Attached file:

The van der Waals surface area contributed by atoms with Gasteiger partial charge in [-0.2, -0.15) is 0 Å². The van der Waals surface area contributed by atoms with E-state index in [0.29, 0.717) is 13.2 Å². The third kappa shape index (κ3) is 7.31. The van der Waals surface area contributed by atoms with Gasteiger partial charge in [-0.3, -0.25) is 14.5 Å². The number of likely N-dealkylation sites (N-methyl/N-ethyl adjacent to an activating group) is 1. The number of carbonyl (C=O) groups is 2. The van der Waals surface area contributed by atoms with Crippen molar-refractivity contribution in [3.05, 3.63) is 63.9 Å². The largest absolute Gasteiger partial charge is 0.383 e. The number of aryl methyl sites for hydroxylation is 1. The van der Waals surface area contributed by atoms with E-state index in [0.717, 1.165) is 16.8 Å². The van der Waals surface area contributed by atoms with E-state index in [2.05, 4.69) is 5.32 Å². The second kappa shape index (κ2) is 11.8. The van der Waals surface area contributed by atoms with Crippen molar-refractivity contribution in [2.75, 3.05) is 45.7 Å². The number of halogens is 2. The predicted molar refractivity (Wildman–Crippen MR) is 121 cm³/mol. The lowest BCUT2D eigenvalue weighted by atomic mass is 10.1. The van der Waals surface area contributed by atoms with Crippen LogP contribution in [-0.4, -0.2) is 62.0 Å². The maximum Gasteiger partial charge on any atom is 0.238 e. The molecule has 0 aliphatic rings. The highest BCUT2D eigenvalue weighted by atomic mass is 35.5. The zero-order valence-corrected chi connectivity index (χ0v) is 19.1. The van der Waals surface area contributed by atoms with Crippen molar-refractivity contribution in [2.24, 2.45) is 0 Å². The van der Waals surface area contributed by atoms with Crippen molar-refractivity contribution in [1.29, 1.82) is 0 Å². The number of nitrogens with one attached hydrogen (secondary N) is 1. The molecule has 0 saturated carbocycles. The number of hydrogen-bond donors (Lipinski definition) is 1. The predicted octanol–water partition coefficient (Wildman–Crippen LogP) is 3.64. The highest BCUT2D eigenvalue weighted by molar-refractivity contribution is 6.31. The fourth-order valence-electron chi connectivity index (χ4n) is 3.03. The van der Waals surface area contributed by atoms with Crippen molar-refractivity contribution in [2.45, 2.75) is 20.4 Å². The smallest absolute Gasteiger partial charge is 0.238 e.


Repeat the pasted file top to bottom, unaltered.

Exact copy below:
The van der Waals surface area contributed by atoms with Gasteiger partial charge in [-0.2, -0.15) is 0 Å². The van der Waals surface area contributed by atoms with E-state index in [0.29, 0.717) is 13.2 Å². The third kappa shape index (κ3) is 7.31. The van der Waals surface area contributed by atoms with Gasteiger partial charge in [-0.3, -0.25) is 14.5 Å². The number of likely N-dealkylation sites (N-methyl/N-ethyl adjacent to an activating group) is 1. The number of carbonyl (C=O) groups is 2. The van der Waals surface area contributed by atoms with Crippen molar-refractivity contribution in [3.05, 3.63) is 63.9 Å². The largest absolute Gasteiger partial charge is 0.383 e. The number of aryl methyl sites for hydroxylation is 1. The van der Waals surface area contributed by atoms with E-state index in [0.717, 1.165) is 16.8 Å². The van der Waals surface area contributed by atoms with E-state index in [2.05, 4.69) is 5.32 Å². The second kappa shape index (κ2) is 11.8. The van der Waals surface area contributed by atoms with Crippen molar-refractivity contribution in [2.75, 3.05) is 45.7 Å². The number of halogens is 2. The predicted molar refractivity (Wildman–Crippen MR) is 121 cm³/mol. The lowest BCUT2D eigenvalue weighted by atomic mass is 10.1. The van der Waals surface area contributed by atoms with Crippen LogP contribution in [-0.4, -0.2) is 62.0 Å². The maximum Gasteiger partial charge on any atom is 0.238 e. The molecule has 0 aliphatic rings. The highest BCUT2D eigenvalue weighted by atomic mass is 35.5. The zero-order valence-corrected chi connectivity index (χ0v) is 19.1. The van der Waals surface area contributed by atoms with Crippen molar-refractivity contribution in [2.24, 2.45) is 0 Å². The van der Waals surface area contributed by atoms with Crippen molar-refractivity contribution in [1.29, 1.82) is 0 Å². The number of nitrogens with one attached hydrogen (secondary N) is 1. The molecule has 0 saturated carbocycles. The number of hydrogen-bond donors (Lipinski definition) is 1. The predicted octanol–water partition coefficient (Wildman–Crippen LogP) is 3.64. The highest BCUT2D eigenvalue weighted by molar-refractivity contribution is 6.31. The fourth-order valence-electron chi connectivity index (χ4n) is 3.03. The van der Waals surface area contributed by atoms with Crippen molar-refractivity contribution in [2.45, 2.75) is 20.4 Å². The smallest absolute Gasteiger partial charge is 0.238 e.